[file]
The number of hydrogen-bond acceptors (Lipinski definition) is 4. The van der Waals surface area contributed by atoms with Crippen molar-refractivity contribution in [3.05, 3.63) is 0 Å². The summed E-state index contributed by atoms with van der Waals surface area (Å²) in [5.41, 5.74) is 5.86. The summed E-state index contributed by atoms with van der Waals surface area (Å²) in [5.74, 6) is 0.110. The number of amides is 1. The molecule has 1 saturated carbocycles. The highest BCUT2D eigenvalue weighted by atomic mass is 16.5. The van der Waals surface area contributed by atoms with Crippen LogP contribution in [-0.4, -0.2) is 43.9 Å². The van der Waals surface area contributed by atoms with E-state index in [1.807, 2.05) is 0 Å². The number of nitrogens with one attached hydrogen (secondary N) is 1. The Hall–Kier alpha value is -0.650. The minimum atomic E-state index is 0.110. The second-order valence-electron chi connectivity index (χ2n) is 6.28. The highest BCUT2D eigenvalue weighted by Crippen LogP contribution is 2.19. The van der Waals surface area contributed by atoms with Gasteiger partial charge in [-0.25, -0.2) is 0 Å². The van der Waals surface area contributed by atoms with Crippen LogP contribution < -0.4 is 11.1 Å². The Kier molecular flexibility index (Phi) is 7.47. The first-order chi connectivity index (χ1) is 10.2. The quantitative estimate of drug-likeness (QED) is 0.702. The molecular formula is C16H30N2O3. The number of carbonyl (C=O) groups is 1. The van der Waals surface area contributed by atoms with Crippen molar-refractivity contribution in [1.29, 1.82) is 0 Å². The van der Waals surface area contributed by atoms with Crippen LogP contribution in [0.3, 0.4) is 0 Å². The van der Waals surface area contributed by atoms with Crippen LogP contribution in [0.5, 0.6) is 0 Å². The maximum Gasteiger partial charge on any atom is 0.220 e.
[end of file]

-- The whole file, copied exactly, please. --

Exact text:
The number of hydrogen-bond acceptors (Lipinski definition) is 4. The van der Waals surface area contributed by atoms with Crippen molar-refractivity contribution in [3.05, 3.63) is 0 Å². The summed E-state index contributed by atoms with van der Waals surface area (Å²) in [5.41, 5.74) is 5.86. The summed E-state index contributed by atoms with van der Waals surface area (Å²) in [5.74, 6) is 0.110. The number of amides is 1. The molecule has 1 saturated carbocycles. The highest BCUT2D eigenvalue weighted by atomic mass is 16.5. The van der Waals surface area contributed by atoms with Crippen LogP contribution in [-0.4, -0.2) is 43.9 Å². The van der Waals surface area contributed by atoms with E-state index in [1.807, 2.05) is 0 Å². The number of nitrogens with one attached hydrogen (secondary N) is 1. The Hall–Kier alpha value is -0.650. The minimum atomic E-state index is 0.110. The second-order valence-electron chi connectivity index (χ2n) is 6.28. The highest BCUT2D eigenvalue weighted by Crippen LogP contribution is 2.19. The van der Waals surface area contributed by atoms with Gasteiger partial charge in [-0.25, -0.2) is 0 Å². The van der Waals surface area contributed by atoms with Crippen LogP contribution < -0.4 is 11.1 Å². The Kier molecular flexibility index (Phi) is 7.47. The first-order chi connectivity index (χ1) is 10.2. The quantitative estimate of drug-likeness (QED) is 0.702. The molecular formula is C16H30N2O3. The number of carbonyl (C=O) groups is 1. The van der Waals surface area contributed by atoms with Crippen molar-refractivity contribution in [1.29, 1.82) is 0 Å². The van der Waals surface area contributed by atoms with Crippen LogP contribution in [0.3, 0.4) is 0 Å². The van der Waals surface area contributed by atoms with Crippen LogP contribution in [0.5, 0.6) is 0 Å². The maximum Gasteiger partial charge on any atom is 0.220 e.